Israeli PM turns to Arab TV in call for peace
It also highlights Netanyahu`s new strategy of engaging directly with the Arab public.
Jerusalem: With a September deadline
looming, Israel`s prime minister turned to the Arabic media
on Thursday for the first time since taking office two years ago in
an attempt to lure the Palestinians back to peace talks,
saying "everything is on the table."
Benjamin Netanyahu`s interview with the Al-Arabiya
satellite channel reflects Israeli concerns over Palestinian
plans to seek UN recognition of their independence this fall.
But it also highlights Netanyahu`s new strategy of engaging
directly with the Arab public.
Netanyahu has fielded questions from Arabs before on
YouTube and even made a recorded plea to Arab viewers to
submit questions. But the face-to-face Al-Arabiya interview is
his first of its kind. Netanyahu`s office called the move "the
beginning of a new era" and promised more such interviews in
the near future.
The interview, to air later today, comes as Israel is
scrambling to counter the Palestinian UN initiative this fall.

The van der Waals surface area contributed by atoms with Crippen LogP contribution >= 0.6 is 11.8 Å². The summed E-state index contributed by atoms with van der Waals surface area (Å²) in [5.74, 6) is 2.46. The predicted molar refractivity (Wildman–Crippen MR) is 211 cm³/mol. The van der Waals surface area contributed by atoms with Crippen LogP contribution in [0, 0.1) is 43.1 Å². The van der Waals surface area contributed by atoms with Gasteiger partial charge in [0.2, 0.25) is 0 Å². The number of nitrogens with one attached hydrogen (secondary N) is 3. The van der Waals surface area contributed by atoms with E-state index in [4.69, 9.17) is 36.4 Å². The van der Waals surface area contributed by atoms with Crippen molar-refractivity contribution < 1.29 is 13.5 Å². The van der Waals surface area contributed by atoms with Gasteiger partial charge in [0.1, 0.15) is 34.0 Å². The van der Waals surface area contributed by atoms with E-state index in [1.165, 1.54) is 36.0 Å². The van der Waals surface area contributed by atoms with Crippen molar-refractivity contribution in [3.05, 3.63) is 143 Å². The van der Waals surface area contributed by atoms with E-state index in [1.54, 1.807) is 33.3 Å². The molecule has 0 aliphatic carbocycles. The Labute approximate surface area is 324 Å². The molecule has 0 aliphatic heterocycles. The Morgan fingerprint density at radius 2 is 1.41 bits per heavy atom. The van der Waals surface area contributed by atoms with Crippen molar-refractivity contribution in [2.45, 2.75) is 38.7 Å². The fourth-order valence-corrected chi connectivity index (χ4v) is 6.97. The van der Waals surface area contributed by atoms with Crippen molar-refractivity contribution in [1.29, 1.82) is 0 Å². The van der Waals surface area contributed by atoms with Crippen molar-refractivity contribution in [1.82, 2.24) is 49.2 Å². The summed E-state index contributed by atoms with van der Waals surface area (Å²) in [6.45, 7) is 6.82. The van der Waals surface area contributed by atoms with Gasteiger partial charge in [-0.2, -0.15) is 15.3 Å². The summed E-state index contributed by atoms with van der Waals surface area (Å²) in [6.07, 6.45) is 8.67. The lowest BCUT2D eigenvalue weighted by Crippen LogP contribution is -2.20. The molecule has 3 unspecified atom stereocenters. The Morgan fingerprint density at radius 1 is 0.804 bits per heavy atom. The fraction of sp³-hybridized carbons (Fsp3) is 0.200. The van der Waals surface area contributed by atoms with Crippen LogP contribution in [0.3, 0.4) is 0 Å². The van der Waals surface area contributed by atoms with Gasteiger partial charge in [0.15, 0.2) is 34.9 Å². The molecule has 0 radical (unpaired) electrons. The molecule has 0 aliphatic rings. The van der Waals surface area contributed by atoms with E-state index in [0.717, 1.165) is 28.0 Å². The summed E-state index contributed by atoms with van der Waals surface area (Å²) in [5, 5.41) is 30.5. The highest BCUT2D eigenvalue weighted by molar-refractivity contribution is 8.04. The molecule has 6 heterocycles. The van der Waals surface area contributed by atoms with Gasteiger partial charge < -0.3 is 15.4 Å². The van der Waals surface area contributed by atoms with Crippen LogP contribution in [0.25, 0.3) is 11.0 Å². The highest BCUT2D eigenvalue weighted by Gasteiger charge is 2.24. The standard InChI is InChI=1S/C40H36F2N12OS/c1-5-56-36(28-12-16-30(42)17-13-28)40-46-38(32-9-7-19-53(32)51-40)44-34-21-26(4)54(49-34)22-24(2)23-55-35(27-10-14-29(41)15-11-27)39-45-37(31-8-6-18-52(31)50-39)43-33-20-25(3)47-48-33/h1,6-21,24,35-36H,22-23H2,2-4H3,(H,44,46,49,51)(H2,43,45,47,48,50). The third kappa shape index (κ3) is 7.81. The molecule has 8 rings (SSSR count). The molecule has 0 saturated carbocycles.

Israel fiercely opposes the move, saying a Palestinian state
should be formed through negotiations and not by unilateral
Peace negotiations have been stalled since 2008, and
the Palestinians have refused to negotiate while Israel
continues to build homes in Jewish settlements.
Although the vote will be largely symbolic, the
Palestinians hope to isolate Israel and put pressure on it to
In the interview, Netanyahu says he is willing to
negotiate anywhere and with anyone who accepts Israel`s right
"Everything is on the table. But we need to get to the
table," Netanyahu said, according to excerpts released by
Al-Arabiya ahead of time.
Netanyahu said he realised he would have to make
"difficult compromises for peace," but he offered few new
details about his plans.
The Palestinians seek all of the West Bank and east
Jerusalem, areas captured by Israel in the 1967 Mideast war,
as parts of a future independent state. Netanyahu has said he
wants to keep parts of the West Bank, and he opposes any
division of Jerusalem.